If the buyers at the DFSC had been able to purchase jet fuel for the government during the period from July 1, 1973 to December 31, 1974 as effectively as the buyers for the airlines, the government would have saved nearly $600 million.s

DFSC personnel were asked why there was this difference in the prices they paid for jet fuel as compared with the airlines when DFSC had been paying less than the airlines prior to 1973. The first explana

that some of the airlines had long term contracts and the lower prices in these contracts carried through the embargo and even up to the present. DFSC did not have the protection of such contracts. And this, according to DFSC, would distort the airlines prices, and make their average price seem very low.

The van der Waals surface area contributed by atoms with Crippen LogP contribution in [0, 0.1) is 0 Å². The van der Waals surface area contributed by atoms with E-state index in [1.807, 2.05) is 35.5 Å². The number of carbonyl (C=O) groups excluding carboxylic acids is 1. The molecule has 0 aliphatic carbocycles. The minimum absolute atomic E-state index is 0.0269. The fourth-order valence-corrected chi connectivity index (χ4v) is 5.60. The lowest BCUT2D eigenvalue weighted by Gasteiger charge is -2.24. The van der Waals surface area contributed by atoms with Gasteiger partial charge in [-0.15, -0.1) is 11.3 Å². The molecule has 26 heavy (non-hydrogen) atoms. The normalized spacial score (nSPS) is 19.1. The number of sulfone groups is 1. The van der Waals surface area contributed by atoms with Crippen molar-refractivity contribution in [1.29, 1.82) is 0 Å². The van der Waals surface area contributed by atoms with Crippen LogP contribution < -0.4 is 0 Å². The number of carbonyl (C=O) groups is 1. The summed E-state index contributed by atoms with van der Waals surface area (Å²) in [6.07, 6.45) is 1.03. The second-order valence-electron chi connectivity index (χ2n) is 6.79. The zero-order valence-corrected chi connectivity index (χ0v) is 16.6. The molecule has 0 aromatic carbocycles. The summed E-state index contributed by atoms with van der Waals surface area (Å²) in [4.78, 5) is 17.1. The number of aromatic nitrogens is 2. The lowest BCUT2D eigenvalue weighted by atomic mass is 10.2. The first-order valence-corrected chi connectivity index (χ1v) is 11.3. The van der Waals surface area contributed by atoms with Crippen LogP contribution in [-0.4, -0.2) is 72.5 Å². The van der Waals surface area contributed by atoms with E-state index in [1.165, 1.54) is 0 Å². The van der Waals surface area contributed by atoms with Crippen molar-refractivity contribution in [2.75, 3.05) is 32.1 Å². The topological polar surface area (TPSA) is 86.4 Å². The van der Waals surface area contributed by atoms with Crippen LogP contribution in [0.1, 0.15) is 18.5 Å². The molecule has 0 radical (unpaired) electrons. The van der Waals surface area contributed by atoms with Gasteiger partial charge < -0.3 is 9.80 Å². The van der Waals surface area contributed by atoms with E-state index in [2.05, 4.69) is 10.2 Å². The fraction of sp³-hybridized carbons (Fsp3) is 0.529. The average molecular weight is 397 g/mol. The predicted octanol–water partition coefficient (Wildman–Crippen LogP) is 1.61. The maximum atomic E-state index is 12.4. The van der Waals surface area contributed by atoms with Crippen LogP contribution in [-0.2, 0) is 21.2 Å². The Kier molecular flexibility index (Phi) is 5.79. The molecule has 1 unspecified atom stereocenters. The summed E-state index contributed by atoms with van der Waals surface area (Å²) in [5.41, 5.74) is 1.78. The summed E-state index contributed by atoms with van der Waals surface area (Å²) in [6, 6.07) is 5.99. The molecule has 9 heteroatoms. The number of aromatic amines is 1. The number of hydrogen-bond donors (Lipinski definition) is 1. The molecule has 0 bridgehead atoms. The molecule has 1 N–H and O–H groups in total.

This argument raises the question why the DFSC did not have the protection of at least some long-term contracts as a hedge against price increases. DFSC said that it had the policy of buying on a shortterm basis only in order to get the best possible price. This policy may The total DFSC purchases for this period were 9.673 billion gallons and the commercial airlines average price over the same period was 6.2 cents per gallon lower.

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have been successful in the past when petroleum supplies were plentiful. But DFSC had a clear warning in 1973 that the petroleum market was changing. DFSC changed from an advertised bid basis of award to separate negotiations with each supplier. DFSC did nothing else to plan or provide for a potential fuel crisis. Any past savings by DFSC's short-term procurement policy must be offset against the losses incurred when the October embargo found the government without adequate contractual coverage for petroleum products.